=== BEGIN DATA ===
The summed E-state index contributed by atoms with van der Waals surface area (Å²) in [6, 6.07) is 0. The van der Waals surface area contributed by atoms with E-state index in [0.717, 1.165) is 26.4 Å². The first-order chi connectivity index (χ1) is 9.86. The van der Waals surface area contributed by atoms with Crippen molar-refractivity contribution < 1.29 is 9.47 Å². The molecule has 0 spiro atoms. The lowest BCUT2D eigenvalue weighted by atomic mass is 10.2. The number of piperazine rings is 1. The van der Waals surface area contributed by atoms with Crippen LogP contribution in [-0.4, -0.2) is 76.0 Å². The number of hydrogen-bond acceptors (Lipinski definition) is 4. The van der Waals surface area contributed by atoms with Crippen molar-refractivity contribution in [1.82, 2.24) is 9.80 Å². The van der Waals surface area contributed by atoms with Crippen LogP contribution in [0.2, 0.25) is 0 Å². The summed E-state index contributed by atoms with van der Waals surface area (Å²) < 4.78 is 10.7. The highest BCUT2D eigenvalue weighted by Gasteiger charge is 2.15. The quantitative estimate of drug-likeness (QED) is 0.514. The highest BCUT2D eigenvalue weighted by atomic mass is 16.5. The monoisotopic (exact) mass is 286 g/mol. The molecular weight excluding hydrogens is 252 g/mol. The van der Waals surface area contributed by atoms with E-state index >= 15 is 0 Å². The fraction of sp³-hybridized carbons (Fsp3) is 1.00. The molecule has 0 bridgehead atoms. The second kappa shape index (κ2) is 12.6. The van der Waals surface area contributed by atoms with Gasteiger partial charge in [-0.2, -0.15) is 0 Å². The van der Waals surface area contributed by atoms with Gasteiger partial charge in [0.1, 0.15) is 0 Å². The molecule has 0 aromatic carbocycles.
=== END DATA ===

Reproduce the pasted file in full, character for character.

The summed E-state index contributed by atoms with van der Waals surface area (Å²) in [6, 6.07) is 0. The van der Waals surface area contributed by atoms with E-state index in [0.717, 1.165) is 26.4 Å². The first-order chi connectivity index (χ1) is 9.86. The van der Waals surface area contributed by atoms with Crippen molar-refractivity contribution < 1.29 is 9.47 Å². The molecule has 0 spiro atoms. The lowest BCUT2D eigenvalue weighted by atomic mass is 10.2. The number of piperazine rings is 1. The van der Waals surface area contributed by atoms with Crippen LogP contribution in [-0.4, -0.2) is 76.0 Å². The number of hydrogen-bond acceptors (Lipinski definition) is 4. The van der Waals surface area contributed by atoms with Crippen molar-refractivity contribution in [1.82, 2.24) is 9.80 Å². The van der Waals surface area contributed by atoms with Crippen LogP contribution in [0.2, 0.25) is 0 Å². The summed E-state index contributed by atoms with van der Waals surface area (Å²) < 4.78 is 10.7. The highest BCUT2D eigenvalue weighted by Gasteiger charge is 2.15. The quantitative estimate of drug-likeness (QED) is 0.514. The highest BCUT2D eigenvalue weighted by atomic mass is 16.5. The monoisotopic (exact) mass is 286 g/mol. The molecular weight excluding hydrogens is 252 g/mol. The van der Waals surface area contributed by atoms with E-state index >= 15 is 0 Å². The fraction of sp³-hybridized carbons (Fsp3) is 1.00. The molecule has 0 bridgehead atoms. The second kappa shape index (κ2) is 12.6. The van der Waals surface area contributed by atoms with Gasteiger partial charge in [-0.2, -0.15) is 0 Å². The van der Waals surface area contributed by atoms with Gasteiger partial charge in [0.1, 0.15) is 0 Å². The molecule has 0 aromatic carbocycles.